Yesterday Apple finally unveiled its latest creation. As promised by the press invitation, a new iPad was presented. As usual with Apple products, this “new iPad” is very cool and a magnificent piece of technology but, once again, I am a bit disappointed. And I am not the only one.

When a new version or model of a product is released, one expects the obvious increase in processing power, etc. Apple, however, has always characterized itself by going way beyond that and introducing a new breakthrough each time a new release of an existing product is introduced. This year, though, when everyone was expecting the iPhone 5 and the iPad 3, they introduced the iPhone 4S (which, in essence is an iPhone 4 with Siri, a better camera and an obvious enhancement in processing power) and “the new iPad”.

In my humble opinion, the main problem of the new iPad is its name. It has no name. It is just “the new iPad”. There is so many things that are wrong with that. The most obvious one is the following: April 2013. Apple has recently released the iPad 3. As usual, the previous model’s price has been reduced, so I decide to buy the previous model. As I walk into the Apple store I get a greeting from one of those kids in blue. Then I ask for the new iPad. And, obviously, they bring me an iPad 3. Why calling the new iPad “the new iPad” if in a year it will not be the new iPad anymore?

Anyways, enough babbling and to the point: (from NY Times Bits blog)

Apple updated the iPad on Wednesday with a high-definition screen, a faster wireless connection and several other refinements, all packaged in a device without any major design changes.

As recent history has shown, though, Apple may not need a bold overhaul of the look of its tablet computer to attract waves of new buyers.

The company said the new iPad would go on sale on March 16 at a starting price of $499, unchanged from the last generation of iPads. The product will have a screen that provides a comparable level of clarity to the iPhone’s “retina display,” with higher resolution than conventional high-definition televisions, according to Apple executives.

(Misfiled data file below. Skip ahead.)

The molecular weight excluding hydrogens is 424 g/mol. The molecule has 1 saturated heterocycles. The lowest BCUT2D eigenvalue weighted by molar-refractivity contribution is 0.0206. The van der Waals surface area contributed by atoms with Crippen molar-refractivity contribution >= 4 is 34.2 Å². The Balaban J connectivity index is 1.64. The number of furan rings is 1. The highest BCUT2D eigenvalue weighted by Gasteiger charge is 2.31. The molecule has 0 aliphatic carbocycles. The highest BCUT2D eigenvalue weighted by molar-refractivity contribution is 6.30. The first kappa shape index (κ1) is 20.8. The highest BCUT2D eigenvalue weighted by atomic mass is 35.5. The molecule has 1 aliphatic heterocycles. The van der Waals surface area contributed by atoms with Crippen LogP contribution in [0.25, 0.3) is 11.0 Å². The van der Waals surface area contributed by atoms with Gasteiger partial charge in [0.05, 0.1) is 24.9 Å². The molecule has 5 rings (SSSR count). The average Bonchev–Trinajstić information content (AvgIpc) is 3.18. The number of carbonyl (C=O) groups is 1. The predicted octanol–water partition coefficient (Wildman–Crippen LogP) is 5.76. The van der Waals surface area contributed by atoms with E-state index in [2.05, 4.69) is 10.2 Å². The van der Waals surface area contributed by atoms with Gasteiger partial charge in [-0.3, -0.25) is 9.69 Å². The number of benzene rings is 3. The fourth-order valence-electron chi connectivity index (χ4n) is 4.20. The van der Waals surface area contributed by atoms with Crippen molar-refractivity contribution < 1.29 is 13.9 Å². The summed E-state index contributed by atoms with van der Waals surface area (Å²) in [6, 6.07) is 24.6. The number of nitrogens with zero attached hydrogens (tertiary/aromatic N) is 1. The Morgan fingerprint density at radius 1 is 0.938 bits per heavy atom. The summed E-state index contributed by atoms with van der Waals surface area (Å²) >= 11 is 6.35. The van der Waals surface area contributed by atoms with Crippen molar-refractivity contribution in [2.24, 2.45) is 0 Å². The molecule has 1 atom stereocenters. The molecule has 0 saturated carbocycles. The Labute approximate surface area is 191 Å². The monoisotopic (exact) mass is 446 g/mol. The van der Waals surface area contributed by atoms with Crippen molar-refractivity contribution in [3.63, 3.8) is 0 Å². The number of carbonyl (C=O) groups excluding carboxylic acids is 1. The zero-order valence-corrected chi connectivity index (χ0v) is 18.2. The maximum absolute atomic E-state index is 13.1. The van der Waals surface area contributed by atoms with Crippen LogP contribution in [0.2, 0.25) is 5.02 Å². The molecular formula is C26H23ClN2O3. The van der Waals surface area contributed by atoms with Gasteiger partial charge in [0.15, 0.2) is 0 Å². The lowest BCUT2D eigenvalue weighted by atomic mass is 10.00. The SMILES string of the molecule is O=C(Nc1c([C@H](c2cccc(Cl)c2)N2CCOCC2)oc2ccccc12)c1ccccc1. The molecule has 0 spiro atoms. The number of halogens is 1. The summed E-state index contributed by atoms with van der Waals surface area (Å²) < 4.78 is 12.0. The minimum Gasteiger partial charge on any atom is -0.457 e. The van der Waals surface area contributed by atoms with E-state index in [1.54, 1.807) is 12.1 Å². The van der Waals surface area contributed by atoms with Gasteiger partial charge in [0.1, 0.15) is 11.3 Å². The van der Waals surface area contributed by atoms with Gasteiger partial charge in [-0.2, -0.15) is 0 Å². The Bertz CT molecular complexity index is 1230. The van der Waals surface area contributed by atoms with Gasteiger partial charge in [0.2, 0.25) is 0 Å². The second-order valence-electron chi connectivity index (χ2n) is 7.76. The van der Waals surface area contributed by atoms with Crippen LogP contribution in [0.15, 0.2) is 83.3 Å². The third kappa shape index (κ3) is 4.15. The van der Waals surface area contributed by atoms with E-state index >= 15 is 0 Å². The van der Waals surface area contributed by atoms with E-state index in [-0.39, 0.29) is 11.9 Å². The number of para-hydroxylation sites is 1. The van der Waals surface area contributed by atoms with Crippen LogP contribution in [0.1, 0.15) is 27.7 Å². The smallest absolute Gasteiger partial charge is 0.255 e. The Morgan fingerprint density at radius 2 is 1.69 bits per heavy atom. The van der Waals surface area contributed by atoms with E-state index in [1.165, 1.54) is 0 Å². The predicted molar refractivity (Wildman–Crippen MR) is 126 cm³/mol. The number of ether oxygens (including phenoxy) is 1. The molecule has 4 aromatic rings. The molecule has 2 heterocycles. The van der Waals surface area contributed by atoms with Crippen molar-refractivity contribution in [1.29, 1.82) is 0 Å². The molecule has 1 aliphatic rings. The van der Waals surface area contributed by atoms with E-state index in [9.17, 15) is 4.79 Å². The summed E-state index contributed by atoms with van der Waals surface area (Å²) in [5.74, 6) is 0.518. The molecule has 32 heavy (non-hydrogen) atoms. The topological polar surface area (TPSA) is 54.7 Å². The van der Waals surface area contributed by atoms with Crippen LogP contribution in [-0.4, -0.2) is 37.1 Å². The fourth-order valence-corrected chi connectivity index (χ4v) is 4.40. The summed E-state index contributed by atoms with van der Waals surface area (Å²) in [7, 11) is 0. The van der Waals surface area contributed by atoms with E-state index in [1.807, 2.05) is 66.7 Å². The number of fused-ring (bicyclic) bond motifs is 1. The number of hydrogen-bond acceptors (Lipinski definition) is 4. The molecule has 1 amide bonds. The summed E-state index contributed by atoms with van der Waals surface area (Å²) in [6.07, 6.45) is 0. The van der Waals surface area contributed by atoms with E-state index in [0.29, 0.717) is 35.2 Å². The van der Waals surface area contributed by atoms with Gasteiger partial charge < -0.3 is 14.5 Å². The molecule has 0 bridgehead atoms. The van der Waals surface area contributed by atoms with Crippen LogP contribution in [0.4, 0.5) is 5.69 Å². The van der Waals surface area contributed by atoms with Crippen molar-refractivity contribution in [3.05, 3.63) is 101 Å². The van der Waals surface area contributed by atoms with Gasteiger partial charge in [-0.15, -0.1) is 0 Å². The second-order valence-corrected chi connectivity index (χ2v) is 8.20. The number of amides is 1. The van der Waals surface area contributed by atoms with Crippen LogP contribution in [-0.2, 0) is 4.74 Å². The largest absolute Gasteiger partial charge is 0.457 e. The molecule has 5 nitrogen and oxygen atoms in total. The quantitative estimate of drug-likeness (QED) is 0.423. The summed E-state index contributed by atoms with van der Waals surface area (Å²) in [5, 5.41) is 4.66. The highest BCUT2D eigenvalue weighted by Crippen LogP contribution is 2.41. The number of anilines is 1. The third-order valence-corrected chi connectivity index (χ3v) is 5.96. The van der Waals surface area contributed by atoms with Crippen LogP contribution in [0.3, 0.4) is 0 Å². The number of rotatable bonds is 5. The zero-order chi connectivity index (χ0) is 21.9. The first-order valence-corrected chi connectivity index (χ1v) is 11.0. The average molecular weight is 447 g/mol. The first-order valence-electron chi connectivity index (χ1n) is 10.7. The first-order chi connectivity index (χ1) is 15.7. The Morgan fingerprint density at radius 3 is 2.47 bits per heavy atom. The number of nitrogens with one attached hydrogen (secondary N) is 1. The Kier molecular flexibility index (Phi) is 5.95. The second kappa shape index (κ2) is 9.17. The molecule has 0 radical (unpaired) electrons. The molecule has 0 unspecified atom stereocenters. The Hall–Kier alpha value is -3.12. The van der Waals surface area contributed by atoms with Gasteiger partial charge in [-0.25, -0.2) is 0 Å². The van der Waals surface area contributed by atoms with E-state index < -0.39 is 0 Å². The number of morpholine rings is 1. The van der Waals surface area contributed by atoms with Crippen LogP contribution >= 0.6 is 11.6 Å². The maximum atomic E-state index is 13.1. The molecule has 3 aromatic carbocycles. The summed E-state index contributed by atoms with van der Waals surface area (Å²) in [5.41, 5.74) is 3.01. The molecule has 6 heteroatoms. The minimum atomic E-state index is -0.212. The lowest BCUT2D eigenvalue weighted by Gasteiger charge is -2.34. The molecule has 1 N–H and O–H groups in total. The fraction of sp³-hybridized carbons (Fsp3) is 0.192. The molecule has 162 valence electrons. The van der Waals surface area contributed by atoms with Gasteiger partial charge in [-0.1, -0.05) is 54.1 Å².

The new tablet, called simply the new iPad, with no numbers or letters after the name, is an effort to keep growth chugging along in a two-year-old business that has turned into a major franchise for the company. Apple’s $9.15 billion in iPad sales over the holiday quarter was almost double the amount of revenue Microsoft reported from its Windows software and not far from Google’s total revenue as a company during the same period.

Its tech specs: (from Engadget)

So, what’d you have in the office pool? iPad 3, iPad 2S, iPad HD? Doesn’t matter, really. All that matters is that it’s here! This is the next generation of Apple’s iOS slate and, as usual, she’s a beaut — and yes, she’s still rockin’ a physical button. As was rumored this thing is packing a Retina display, potentially making this the most pixel-packed slate on the market. The 9.7-inch screen plays host to 3.1 million pixels in a 2048 x 1536 arrangement — that’s 264ppi. It’s not just a higher resolution though, the screen also boasts improved color saturation. Of course, what would a new iPad be without some updated guts. The new model has an A5X processor and quad-core graphics chip. Apple even claims its newest sliver of silicon can deliver four times the performance of a Tegra 3 — we’d say dems fightin’ words.

There’s also a new iSight camera on board that’s quite similar to the version inside the iPhone 4S. It’s only five-megapixels, but it does have a backside illuminated sensor with a five element lens. It’s also capable of capturing 1080p video, which should come as no surprise. We’re also excited to see the keyboard sporting a brand new dictation key that lets you speak instead of type — yes, just like on Android. The new software inside will also let you use the slate as a portable WiFi hotspot… so long as the carriers are game. It even has the ability to recognize at least some bezel gestures, as revealed during its iPhoto demo.

Perhaps most exciting though, is the new connectivity options — you guessed, LTE! The new iPad is sporting 21Mbps HSPA+, but it’s also rocking an LTE radio capable of pulling down 73Mbps on both Verizon and AT&T here in the US. Outside of the states Rogers, Bell and Telus will also be scoring 4G flavors of the iOS tablet. Amazingly enough, even with an LTE antenna on board, Apple is still claiming to get 10 hours of battery life. That’s probably partially do to the slightly increased weight of 1.4lbs, though the 9.4mm thickness is nothing to sniff at.